On March 13, 2020, our family officially went into lockdown. We’d read the news of Coronavirus’ spread, heard about the first case in Utah, purchased some toilet paper and water, and been told that everyone in the world would be sitting tight for two weeks. I remember those two weeks-three weeks-four weeks; my …finger-wagging-type friends kept internet-shaming anyone they saw outside. They kept admonishing that, if everyone would simply pull together for those few weeks, we’d be back to normal within the month.
Months dragged by. Here, in my introverted world, I felt lost. Sure, I had texting. I had movies. I had my family. Plus, I had writing with my blogging community. The problem was that I had no desire to write. Did anyone else feel that way?
I felt reality knocking, peering, prying into my safe existence. A horrible plague might sneak through our door in the guise of a well-meaning relative or an Amazon package or a container of baby cereal. I had nightmares of said plague in every breath my three-month-old baby took. I pictured each of my children in a hospital bed, gasping for life inside a solid building I wouldn’t even be able to enter.
At first, I allayed my panic by handling what I could. I reached out to others via text or e-mail. We learned about Zoom. And, I loved reading my friends’ blog posts about conditions where they lived. It was morbidly fascinating to be experiencing the exact same, horrid thing everywhere. I shared what was happening in Utah as well.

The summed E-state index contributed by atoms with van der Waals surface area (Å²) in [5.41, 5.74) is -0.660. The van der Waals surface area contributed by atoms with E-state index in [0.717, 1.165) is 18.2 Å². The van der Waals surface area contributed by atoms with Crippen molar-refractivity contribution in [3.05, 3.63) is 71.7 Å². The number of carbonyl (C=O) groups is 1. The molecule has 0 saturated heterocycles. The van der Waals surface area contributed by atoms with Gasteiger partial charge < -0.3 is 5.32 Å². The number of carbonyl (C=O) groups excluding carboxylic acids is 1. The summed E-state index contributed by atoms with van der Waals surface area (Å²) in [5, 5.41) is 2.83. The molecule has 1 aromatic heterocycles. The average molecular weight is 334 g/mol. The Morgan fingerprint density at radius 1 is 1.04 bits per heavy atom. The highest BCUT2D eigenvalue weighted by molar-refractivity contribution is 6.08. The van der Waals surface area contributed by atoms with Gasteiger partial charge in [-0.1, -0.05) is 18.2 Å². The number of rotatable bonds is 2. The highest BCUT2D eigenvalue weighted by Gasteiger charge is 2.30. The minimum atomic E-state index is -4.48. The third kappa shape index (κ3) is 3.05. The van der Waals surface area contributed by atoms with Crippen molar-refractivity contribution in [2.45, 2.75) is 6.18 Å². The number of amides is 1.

I also took pictures. I still do. Someday, I’ll compile them; maybe I’ll print a book for my children. I’ve captured signs warning about masks and distancing. I’ve taken phone photos of plastic dividers; ‘samples’ at Costco; bulk goods now pre-bagged; and the absence of cleaning products, water, and toilet paper. What I wish I could photograph, above all, are all the people in masks. Masks at the store; in cars; at school. It’s alien.
Which leads me to current news. The Utah Department of Health says it has dosed 936,681 people with the COVID-19 vaccine. Gov’nuh Cox is pushing to extend our statewide mask mandate beyond the projected April 10 date, based mainly on his insistence that we get more people vaccinated. At the middle school where I work, we were told that masks would be required in schools till July 4. We may, however, be considering moving back to traditional delivery of school lunch -i.e., serving on plates and trays instead of handing out Styrofoam clamshells.
The numbers are dropping.
The verbal rain check I gave my oldest for his birthday party last year just might happen this time around. Maybe we’ll go on a vacation somewhere without cows. And maybe, just maybe, we can walk into a grocery store without a face covering -all of us- fully smile at a friend we see, and even hug them.
©2021 Chel Owens